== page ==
August 19, 2010
The Webex recording, Powerpoint slides and example code I used in last week's Boosting Performance and Scale for ColdFusion Applications with Ehcache webinar are now available. You can watch the recording here (note that registration is required):
Additionally, you can view the presentation slides:
Alternately, you can download the slides.
You can also download the sample code.
Please note that the examples created for blogCFC should only be considered a POC to demonstrate concepts and not production ready code.
August 9, 2010
I submitted a bug for this but the system seems to have swallowed it up without giving me the bug number (probably because I submitted as cf 9.0.1).
what I consider to be a serious bug an issue with ColdFusion's
ehache implementation and query objects that may bite you if you're not aware of how it works. If I take a query object and stick it in cache, then perform an operation on the original query
object such as adding a column or performing certain query of query
operations, ColdFusion is treating the query object that's in cache as
if it were a copy by reference to the original query object. That is,
if I make a change to the original query object, ColdFusion is also
applying the change to the version that's in cache. As far as I'm concerned, cache represents a boundary that ColdFusion
should not implicitly cross. With most caching systems I've worked with in the past (such as memcached), the cache always acted as a dumb key/value store. Unless I perform an explicit cachePut(), I wouldn't expect that CF would update values in the cache. Here's
two code snippets that reproduces the case. The first uses the
cfartgallery data source:
<cfquery name="getArtists" datasource="cfartgallery">
<!--- dump the original query --->
<!--- put the query in cache --->
<cfset cachePut("artistsQuery", getArtists,
<!--- add a column to the query --->
<!--- clear the query --->
<!--- get the query from cache again - note that the added column is
The second example shows how this can be done with a query of a query, based on a different bug Ray found previously (see http://www.coldfusionjedi.com/index.cfm/2009/8/28/Another-example-of-the-QofQ-Bug). In this sample, note that the date gets reformatted by the query of a query and both the original query and the cached version get updated:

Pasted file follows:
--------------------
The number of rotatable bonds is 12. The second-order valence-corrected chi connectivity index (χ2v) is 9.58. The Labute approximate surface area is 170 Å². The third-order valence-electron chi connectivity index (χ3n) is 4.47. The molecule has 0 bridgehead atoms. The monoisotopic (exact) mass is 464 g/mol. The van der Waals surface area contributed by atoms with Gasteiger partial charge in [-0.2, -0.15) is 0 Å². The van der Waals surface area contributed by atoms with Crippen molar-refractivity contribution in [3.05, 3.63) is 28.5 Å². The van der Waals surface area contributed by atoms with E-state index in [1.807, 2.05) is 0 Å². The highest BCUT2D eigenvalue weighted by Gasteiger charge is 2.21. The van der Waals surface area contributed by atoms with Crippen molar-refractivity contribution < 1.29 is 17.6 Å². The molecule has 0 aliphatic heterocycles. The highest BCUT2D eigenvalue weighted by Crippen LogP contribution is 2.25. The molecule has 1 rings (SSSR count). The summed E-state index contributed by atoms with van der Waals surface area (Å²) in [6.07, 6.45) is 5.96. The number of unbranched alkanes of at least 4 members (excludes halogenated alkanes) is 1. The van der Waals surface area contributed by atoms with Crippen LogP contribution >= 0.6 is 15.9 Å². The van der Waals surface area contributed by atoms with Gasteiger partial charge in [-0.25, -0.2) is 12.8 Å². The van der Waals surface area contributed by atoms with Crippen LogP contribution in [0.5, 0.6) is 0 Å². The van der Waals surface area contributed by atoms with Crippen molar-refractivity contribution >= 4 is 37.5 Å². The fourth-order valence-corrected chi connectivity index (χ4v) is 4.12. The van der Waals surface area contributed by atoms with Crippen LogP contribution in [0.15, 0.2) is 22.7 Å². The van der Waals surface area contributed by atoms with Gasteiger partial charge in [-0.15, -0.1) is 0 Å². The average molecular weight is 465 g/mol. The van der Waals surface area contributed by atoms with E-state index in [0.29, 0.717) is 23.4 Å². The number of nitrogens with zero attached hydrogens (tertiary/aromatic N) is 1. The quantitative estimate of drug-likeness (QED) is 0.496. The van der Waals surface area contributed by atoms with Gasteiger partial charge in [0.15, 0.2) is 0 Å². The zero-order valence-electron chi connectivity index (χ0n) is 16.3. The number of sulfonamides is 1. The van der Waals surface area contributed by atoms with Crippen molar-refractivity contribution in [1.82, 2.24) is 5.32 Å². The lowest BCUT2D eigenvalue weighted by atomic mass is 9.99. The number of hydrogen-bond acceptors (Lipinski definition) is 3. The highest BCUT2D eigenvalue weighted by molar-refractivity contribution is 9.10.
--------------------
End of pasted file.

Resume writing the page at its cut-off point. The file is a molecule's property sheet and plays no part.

<cfloop index="loop1" from="1" to="5">
<cfset newrow = queryaddrow(mydata, 1)>
<cfset temp = querysetcell(mydata, "mydate", #dateformat(now()-
<cfset temp = querysetcell(mydata, "rannum", 55.65, #loop1#)>
<cfset cachePut("myQuery", myData, '#createTimeSpan(0,0,5,0)#',
<cfquery dbtype="query" name="query4graph">
select mydate, rannum from mydata
The work around for this problem is to use the duplicate() function to make a clone of the query object before doing the cachePut(). Although this works, there are other potential consequences from having two copies of the query around, so be careful.
Update: It looks like this is actually expected behavior in Ehcache. Unfortunately, it's not documented in the ColdFusion documentation anywhere, but Ehcache actually has two configurable parameters (as of v. 2.10) called copyOnRead and copyOnWrite that determine whether values returned from the cache are by reference or copies of the original values. By default, items are returned by reference. Unfortunately we can't take advantage of these parameters right now as CF 9.0.1 implements Ehcache 2.0.
I can live with this, but it's not what I expected as I've always viewed Ehcache as a "dumb" key-value store and certainly didn't expect this behavior. Even if ColdFusion was running v 2.10 of Ehcache, it's still not something we could easily configure. Since ColdFusion currently doesn't have a cacheNew() function for creating new user-defined cache regions, the only way to turn this functionality off would be to hard-code your cache configuration in your ehcache.xml file for each user-defined region where you want to disable copyOnRead and copyOnWrite.
August 5, 2010
ColdFusion 9.0.1 added a new function called cacheGetSession() that returns the underlying cache object for Ehcache. What's really cool about this is that it allows you to get at just about all of the features available in Ehcache that aren't directly exposed to ColdFusion through built-in functions.
I was recently working on some example code for an upcoming caching presentation when I ran into a situation where I wanted to get a list of all caches that had been created on the server, including custom caches I had created myself. One simple line of code is all it took:
What you should note here is that even though I'm telling cacheGetSession() to get the cache object for the default object cache, getCacheManager() exposes a method called getCacheNames() which returns an array of cache names for the instance of cache manager. In the case of ColdFusion's Ehcache implementation, ColdFusion instantiates cacheManager as a singleton such that all caches are managed by the single cache manager. When you call getCacheNames(), it will return you a list of all caches currently implemented on the instance of ColdFusion.
While this may not be an issue for many people, if you are on a shared server it may be a concern. The only way to disable this is to disable the cacheGetSession() function using sandbox security.